Initial expectations for genome-wide association studies were high, as such studies promised to rapidly transform personalized medicine with individualized disease risk predictions, prevention strategies and treatments. Early findings, however, revealed a more complex genetic architecture than was anticipated for most common diseases — complexity that seemed to limit the immediate utility of these findings. As a result, the practice of utilizing the DNA of an individual to predict disease has been judged to provide little to no useful information. Nevertheless, recent efforts have begun to demonstrate the utility of polygenic risk profiling to identify groups of individuals who could benefit from the knowledge of their probabilistic susceptibility to disease. In this context, we review the evidence supporting the personal and clinical utility of polygenic risk profiling.
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This work is supported by The Scripps Translational Science, a National Institutes of Health-National Center for Advancing Translational Sciences (NIH-NCATS) Clinical and Translational Science Award (CTSA; 5 UL1 TR001114). Further support is from U54GM114833 and the Foundation Leducq.
Nature Reviews Genetics thanks N. Chatterjee, P. Kraft and the other, anonymous reviewer(s) for their contribution to the peer review of this work.
The authors declare no competing interests.
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- Polygenic risk scores
(PRSs). A weighted sum of the number of risk alleles carried by an individual, where the risk alleles and their weights are defined by the loci and their measured effects as detected by genome wide association studies.
- Genetic architecture
The underlying genetic basis of a trait or disease. The combination of the number, type, frequency, relationship between and magnitude of effect of genetic variants contributing to a trait.
The proportion of total variation between individuals within a population that is due to genetic factors.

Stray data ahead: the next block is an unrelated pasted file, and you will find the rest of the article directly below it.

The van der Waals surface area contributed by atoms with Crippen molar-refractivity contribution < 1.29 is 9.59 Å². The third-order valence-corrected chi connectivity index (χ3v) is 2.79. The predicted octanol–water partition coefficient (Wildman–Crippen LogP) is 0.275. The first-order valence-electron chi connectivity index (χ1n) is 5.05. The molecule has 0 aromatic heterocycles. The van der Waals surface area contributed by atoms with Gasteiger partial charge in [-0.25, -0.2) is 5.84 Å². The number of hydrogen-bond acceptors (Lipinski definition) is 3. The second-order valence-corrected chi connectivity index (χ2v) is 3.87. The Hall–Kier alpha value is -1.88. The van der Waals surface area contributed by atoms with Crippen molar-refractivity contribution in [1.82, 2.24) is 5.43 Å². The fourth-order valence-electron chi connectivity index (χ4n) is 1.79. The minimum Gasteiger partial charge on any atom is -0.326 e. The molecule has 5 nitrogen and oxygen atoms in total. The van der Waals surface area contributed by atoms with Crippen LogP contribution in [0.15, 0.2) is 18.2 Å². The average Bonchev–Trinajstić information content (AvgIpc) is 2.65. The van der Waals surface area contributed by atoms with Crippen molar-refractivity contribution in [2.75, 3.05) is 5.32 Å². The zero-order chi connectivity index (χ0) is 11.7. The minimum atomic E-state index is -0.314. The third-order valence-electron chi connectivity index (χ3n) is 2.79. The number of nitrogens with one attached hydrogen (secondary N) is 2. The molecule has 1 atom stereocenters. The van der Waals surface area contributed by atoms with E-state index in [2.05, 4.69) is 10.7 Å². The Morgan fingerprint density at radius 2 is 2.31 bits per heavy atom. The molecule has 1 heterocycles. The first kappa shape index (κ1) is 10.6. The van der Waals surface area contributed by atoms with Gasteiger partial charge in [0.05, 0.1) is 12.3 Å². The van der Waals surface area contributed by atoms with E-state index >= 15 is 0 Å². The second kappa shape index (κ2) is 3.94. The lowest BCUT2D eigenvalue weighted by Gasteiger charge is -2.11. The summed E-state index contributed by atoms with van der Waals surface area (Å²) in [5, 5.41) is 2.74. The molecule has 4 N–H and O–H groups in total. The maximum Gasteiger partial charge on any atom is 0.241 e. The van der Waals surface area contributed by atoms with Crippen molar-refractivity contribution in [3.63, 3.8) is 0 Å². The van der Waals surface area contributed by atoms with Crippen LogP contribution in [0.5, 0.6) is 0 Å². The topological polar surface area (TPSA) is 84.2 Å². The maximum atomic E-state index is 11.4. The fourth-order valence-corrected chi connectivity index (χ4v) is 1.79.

- Genome-wide association studies
(GWAS). A genetic study designed to rapidly scan for statistical links between a genome-wide set of known genetic variants and a disease or other phenotype of interest.
One of two or more alternative forms of a genetic variation.
- Absolute risk
Absolute risk is the unqualified probability, or risk, that a certain event will occur; it ranges from 0–100%.
A term used to describe diseases with one contributing gene, that is, familial risk is driven by high-risk variants, which is in contrast to polygenic disease, where several genetic factors contribute to the disease.
- Minor allele frequency
(MAF). The frequency at which the second most frequent allele occurs in a population.
A technique for the inference of unobserved genotypes based on their statistical relationship with observed genotypes.
- Relative risk
Relative risk is the probability, or risk, that a certain event will occur in comparison to the event rate in a reference group; often expressed as the ratio of absolute risk between two groups, thus a value of 1.0 means no difference in risk.
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Torkamani, A., Wineinger, N.E. & Topol, E.J. The personal and clinical utility of polygenic risk scores. Nat Rev Genet 19, 581–590 (2018). https://doi.org/10.1038/s41576-018-0018-x
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